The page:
Hello, My wife had a breast augmentation 17 days ago. At her one week appointment, the PS replaced the steri-strips. Her left breast is still quite open. The emergency PS took a look at these pictures and said she has a stitch infection. We felt like the PS didn't appropriately address these concerns at her 1 week appt - could we get a 2nd opinion on the abcess and advise on if this could have been avoided by more care at the 1 week appt?
Concerns with 'Stitch Infection' After Breast Augmentation
Doctor Answers 10
I agree with colleagues in that most likely things looked fine one week ago, as it takes time for even infections to develop. It is not uncommon to develop these superficial infections or "stitch abscess," etc. The most important thing is that the wound is adequate cared for, i.e. washed out, any residual infection removed, and careful observation along with antibiotics. You wany to make sure the infection is care for, is not delayed, and doesn't progress. Usually, these heal very well, and if necessary down the road, the resultant scars (if any) can be revised within a few minutes under local anesthesia.
Breast augmentation complications
Based on the picture you provided it looks like more than the breast augmentation was performed (? mastopexy also). Most likely, your wife's incisional opening is related to a “stitch abscess”. I do not think there was necessarily anything done incorrectly at the one-week postop visit. I suggest continued follow-up with your surgeon. These types of superficial wounds generally heal well over the course of a few weeks.
Infection following augmentation
Infection following breast augmentation should be rare. If it occurs, even in the wound, I believe it should be treated aggressively. This would most likely not show up at your one month post op visit.
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An in-person exam with a board-certified plastic surgeon is the best way to assess your needs and provide true medical advice.
Breast Enhancement Surgery
Superficial wound infection after a PA incision breast augmentation
It appears that you have a suture knot that has become infected and worked its way to the surface. The suture needs to be removed. Once removed the area will heal normally. Hopefully the deeper tissues are not involved. The only real problem that could occur is if the implant gets infected. Proper wound care should get it healed up.
Usually stitich abscess develop several weeks to months after surgery and commonly heal on their own without much intervention besides local wound care. Keep a close eye on it with your doctor.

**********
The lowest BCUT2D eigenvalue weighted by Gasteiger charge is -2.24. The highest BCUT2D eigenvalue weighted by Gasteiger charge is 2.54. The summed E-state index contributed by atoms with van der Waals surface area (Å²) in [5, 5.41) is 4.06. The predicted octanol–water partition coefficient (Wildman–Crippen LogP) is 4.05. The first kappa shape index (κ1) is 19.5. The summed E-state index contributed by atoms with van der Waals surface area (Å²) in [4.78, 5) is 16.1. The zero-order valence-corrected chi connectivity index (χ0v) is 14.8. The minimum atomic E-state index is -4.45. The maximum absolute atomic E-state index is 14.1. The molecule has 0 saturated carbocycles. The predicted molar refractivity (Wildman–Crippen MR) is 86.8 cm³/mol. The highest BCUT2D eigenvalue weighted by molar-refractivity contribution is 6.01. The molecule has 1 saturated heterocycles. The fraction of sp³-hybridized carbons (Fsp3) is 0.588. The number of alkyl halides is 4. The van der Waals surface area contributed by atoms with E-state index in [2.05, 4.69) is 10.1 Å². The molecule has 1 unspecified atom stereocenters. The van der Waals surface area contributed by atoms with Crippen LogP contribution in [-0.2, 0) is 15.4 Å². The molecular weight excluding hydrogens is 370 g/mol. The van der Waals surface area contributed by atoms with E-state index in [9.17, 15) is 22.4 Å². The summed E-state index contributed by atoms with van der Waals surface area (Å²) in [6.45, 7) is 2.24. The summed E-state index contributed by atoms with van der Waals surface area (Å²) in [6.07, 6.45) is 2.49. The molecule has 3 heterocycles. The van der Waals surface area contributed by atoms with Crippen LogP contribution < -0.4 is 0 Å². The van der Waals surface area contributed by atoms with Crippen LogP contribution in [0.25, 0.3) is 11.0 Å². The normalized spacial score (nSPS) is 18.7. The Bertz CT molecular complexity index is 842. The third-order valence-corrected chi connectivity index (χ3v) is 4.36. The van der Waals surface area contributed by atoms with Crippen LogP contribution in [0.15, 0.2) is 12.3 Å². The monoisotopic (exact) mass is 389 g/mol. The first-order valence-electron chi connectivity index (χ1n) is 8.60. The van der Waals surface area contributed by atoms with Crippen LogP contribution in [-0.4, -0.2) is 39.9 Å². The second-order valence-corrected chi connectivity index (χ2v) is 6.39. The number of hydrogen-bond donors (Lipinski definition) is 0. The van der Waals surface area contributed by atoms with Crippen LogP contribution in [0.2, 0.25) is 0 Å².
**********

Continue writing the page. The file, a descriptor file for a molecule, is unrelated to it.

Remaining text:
Without knowing more details of the surgery or seeing your wife in person, it is impossible to give specific advice. Also, it does appear that more than just breast augmentation was performed since the incision goes all the way around the areola. This is the incision for a circumareolar lift which can be combined with a breast augmentation. With this type of lift, there is extra stress on the incision when compared to a traditional lift. Regardless, it appears that she has a small wound separation which may have been caused by a stitch abscess. This is just a superficial inflammation and is much different than a true "abscess" in the deeper tissues. The rest of the breast appears healthy with on overwhelming infection, so you should expect the area to heal quite nicely with some localized wound care.
Infection After Breast Augmentation
Based on the photo, it appears that some type of breast lift was also done. It is possible to have superficial breakdown of the incision around the areola (which is what appears to have happened in photo) either from a stitch infection or boarderline circulation to the areola. Both are known and accepted risks of the combined breast augmentation and lift procedure. The only treatment is local wound care and antibiotics if there is any evidence of soft tissue infection. I do not see anything that has been done improperly by her plastic surgeon. It will likely heal without any serious problems.
These answers are for educational purposes and should not be relied upon as a substitute for medical advice you may receive from your physician. If you have a medical emergency, please call 911. These answers do not constitute or initiate a patient/doctor relationship.